A friend and I are travelling by train and bus once a month to get to Quiltsmith for classes with Sue Ross to make a version of the Auntie Green coverlet. This one has been whispering in my ear for years so when the opportunity arose, I jumped at it. I've never done a medallion before so it'll be a new experience.
It's most recently been pictured in Annette Gero's book, the fabric of Society. There is no pattern for sale so this is strictly an in class pattern where we follow our own applique methods and fabric preferences.
I'm going for an old look so it could turn out quite muted but who knows, I'll choose fabrics as I go. I'm using a cream background but the others in the class are using a more taupe colour which is equally as nice.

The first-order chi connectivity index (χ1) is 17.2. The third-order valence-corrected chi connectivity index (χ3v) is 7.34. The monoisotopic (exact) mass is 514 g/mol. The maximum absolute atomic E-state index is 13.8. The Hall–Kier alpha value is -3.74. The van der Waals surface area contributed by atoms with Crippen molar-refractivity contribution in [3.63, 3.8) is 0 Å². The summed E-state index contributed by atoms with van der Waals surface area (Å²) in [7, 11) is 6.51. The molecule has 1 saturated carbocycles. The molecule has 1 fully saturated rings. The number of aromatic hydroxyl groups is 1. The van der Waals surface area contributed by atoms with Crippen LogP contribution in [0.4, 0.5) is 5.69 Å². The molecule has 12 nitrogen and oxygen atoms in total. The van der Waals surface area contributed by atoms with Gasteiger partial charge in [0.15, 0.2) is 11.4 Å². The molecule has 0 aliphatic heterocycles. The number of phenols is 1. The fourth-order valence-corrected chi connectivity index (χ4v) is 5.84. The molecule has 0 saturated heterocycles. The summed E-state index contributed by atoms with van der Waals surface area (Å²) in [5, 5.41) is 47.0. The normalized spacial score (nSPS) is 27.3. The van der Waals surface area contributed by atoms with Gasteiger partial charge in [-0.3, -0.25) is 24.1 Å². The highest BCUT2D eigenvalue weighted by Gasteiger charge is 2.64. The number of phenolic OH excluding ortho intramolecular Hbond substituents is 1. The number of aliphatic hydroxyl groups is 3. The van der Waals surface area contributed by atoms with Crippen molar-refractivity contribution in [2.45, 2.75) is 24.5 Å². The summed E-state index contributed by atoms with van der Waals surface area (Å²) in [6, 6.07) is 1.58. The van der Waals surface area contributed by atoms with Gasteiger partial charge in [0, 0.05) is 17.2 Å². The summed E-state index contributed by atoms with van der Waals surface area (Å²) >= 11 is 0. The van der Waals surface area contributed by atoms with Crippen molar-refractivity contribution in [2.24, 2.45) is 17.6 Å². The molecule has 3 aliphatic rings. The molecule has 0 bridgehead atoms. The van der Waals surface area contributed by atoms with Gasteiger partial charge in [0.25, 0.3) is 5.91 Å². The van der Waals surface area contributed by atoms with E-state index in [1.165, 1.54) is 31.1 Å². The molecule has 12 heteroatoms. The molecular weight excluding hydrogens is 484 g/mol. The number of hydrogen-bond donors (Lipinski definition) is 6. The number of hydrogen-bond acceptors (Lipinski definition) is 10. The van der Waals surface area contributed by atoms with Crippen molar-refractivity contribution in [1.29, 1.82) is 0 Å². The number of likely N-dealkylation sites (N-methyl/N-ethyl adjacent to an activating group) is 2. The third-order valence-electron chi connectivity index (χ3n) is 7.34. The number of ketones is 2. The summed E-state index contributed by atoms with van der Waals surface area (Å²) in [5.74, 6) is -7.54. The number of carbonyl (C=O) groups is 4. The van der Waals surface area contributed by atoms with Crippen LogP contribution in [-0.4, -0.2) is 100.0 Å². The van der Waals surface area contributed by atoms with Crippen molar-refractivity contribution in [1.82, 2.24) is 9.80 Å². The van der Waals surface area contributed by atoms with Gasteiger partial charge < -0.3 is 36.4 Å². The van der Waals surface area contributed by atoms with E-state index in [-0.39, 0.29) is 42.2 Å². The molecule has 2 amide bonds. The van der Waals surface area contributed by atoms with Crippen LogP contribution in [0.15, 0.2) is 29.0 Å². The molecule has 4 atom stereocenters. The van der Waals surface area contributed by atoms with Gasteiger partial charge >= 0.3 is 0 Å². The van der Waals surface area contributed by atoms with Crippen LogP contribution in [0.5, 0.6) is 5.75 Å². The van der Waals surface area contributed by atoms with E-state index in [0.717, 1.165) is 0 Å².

For the leaves I've chosen some teal fabrics and I only have a section on the left to finish off.
Hopefully I'll be able to get to some prep over the next few days so I can make a start on the center applique.
My word for this year is focus so I'm determined to make better use of my time and get better organised with my projects. Next week is set aside for drawing the next vine panel for the Susan McCord quilt.
About the Auntie Green coverlet.
It was made around 1860 by Mary Ann Wellen, Stepney, London.
Mary Ann was known as Auntie Green by those who knew her and the coverlet was made for her niece Anne Kirby who travelled to live in New Zealand.
It was left to Anne's Australian niece, Mabel Williams who then passed it onto her niece, Mavis Roberts who is the current owner.
The coverlet uses a linen background and is unlined.
There could be as much as fifty metres of what looks like bias in the borders but is actually fabric cut on the straight of grain. There are consequently lots of tucks and ruffles in the borders.
It measures 96.5in x 91in
Until next time, Janet